WordPress – Relative Stylesheets and Scripts, Plus wp-config.php Order

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    Date Posted:
    Aug. 18, 2019
    Last Updated:
    Aug. 18, 2019
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I recently wanted to force WordPress to make all my <script> and stylesheet (<link>) tags load relative URLs instead of absolute URLs, and ended up learning a bit about the internals of WordPress (probably more than I wanted to know). For reference, I wanted to turn this:

<link rel=’stylesheet’ id=’joshuatzwp-style-css’ href=’http://joshuatz-wp.test/wp-content/themes/joshuatzwp/style.css‘ type=’text/css’ media=’all’ />

Into this:

<link rel=’stylesheet’ id=’joshuatzwp-style-css’ href=’/wp-content/themes/joshuatzwp/style.css‘ type=’text/css’ media=’all’ />

I wanted to do this because I was working with a local development environment, using Laragon on Windows as an Apache host, and proxying through Ngrok or something similar was not working with absolute domain-tied links, for a number of reasons. Furthermore, relative paths that were being passed to wp_enqueue_style were not being preserved.

Click here to jump right to the solution, or read on if you are interested in the details of how WordPress forces absolute paths.

First wrinkle: WP forces absolute links

The first issue I ran into was WordPress does not respect the format you use to pass links into the enqueue system, even if you make 100% sure you pass in a relative link. For example, look at this code:

wp_enqueue_style('joshuatzwp-style',wp_make_link_relative(get_stylesheet_uri()),array(),$cacheBustStamp,'all');

You would expect that the use of wp_make_link_relative would ensure a relative link, but the style tag that this generates actually is absolute with the domain:

<link rel=’stylesheet’ id=’joshuatzwp-style-css’ href=’http://joshuatz-wp.test/wp-content/themes/joshuatzwp/style.css’ type=’text/css’ media=’all’ />

Why is this happening? Well, it is not a fun answer:

WordPress do_item nonsense

To figure out what was going on, I ended up tracing backwards from where the <script> and <link> tags are actually echoed out into the page, to see how that HTML is generated. Here is a rough overview of what that looks like:

None of this knowledge was strictly necessary to force relative paths, but it gives some insight into how the whole process works. I wouldn’t actually want to change any of these files, since they are part of the core of WP, and would be overwitten on a system update anyways.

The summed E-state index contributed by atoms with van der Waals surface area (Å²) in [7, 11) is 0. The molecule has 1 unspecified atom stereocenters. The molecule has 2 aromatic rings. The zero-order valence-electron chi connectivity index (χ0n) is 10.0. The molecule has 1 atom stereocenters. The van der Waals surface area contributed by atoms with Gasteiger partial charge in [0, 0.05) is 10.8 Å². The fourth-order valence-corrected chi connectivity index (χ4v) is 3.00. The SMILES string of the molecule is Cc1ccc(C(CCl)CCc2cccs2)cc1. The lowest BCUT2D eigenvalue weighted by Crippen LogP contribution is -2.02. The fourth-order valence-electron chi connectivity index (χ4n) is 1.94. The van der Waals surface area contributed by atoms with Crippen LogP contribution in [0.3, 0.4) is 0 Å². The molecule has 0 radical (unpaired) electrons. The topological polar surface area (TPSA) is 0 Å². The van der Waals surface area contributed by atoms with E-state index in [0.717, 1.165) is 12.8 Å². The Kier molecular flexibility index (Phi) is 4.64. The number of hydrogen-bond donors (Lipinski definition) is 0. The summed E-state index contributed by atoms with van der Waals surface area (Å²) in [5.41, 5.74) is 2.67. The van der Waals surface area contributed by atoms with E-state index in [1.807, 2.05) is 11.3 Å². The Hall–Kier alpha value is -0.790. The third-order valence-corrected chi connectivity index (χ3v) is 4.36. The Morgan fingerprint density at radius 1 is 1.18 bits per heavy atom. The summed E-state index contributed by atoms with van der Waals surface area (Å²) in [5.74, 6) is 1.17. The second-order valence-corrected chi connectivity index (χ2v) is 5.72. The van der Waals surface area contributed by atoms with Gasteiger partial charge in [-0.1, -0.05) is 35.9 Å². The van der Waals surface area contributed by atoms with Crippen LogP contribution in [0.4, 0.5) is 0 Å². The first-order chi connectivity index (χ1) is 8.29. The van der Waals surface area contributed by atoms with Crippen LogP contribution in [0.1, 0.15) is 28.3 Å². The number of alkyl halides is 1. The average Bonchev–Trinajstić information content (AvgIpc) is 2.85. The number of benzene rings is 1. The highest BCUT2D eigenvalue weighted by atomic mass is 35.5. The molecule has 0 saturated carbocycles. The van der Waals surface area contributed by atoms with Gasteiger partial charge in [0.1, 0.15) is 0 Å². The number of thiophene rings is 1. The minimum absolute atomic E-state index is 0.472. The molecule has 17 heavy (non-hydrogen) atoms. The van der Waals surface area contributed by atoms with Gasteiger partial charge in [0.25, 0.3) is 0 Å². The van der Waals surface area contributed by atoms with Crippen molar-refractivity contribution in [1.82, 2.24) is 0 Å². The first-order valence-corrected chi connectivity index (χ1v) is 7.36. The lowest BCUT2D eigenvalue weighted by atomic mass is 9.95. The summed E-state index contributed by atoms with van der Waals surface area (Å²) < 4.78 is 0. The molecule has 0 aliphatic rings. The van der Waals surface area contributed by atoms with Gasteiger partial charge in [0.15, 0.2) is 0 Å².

The solution for relative paths:

The solution here is to hook into a WordPress filter. I’ve written about this before, when trying to add async/defer attributes to scripts and style tags, in this post. In fact, our solution is going to look pretty similar.

Basically, we will hook into the filter for ‘script_loader_tag’, which is the filter for <script> tags, and ‘style_loader_tag’, which is the filter for stylesheet <link> tags. In our hook, we will take the source that WordPress has prefixed and forced into an absolute URL, and remove the domain part that they added.

Here is the code:

function makeInternalLinkRelative($src){
    return str_replace(get_option('siteurl'),'',$src);
}

add_filter('style_loader_src',function($src, $handle){
    return makeInternalLinkRelative($src);
},10,4);
add_filter('script_loader_src',function($src, $handle){
    return makeInternalLinkRelative($src);
},10,4);

Pretty simple, huh! Just add this code to your theme’s (or child theme’s) function.php file, and you should be good to go!

The Solution for Dynamic Domains

If you don’t want to use relative paths, but just want WordPress to know when you are serving it through a different domain (such as when using Ngrok or swapping domains) and automatically adjust all the links, there is another solution we can employ. We can modify the wp-config.php file in the root of our WordPress install to dynamically set the “siteurl”, which as my earlier research pointed out, is used internally by WP to auto-prefix relative links.

Here is what I have added to my wp-config.php file:

$host = $_SERVER['HTTP_HOST'];
$protocol = ((!empty($_SERVER['HTTPS']) && $_SERVER['HTTPS'] !== 'off') || (isset($_SERVER['SERVER_PORT']) && $_SERVER['SERVER_PORT']===443)) ? 'https://' : 'http://';
define('WP_SITEURL', $protocol . $host);
define('WP_HOME', $protocol . $host);

Now, here is the really important thing. Make sure this code comes before this line of code that should already be in the file:

`require_once(ABSPATH . ‘wp-settings.php’);`

This matters because wp-settings.php is responsible for the chain of events that fills in the $base_url variable we were looking at earlier, and is ultimately responsible for prefixing URLs. If that runs before you set the “siteurl” global, it will have the domain from your admin settings, not from our dynamic override. I found this out the hard way!

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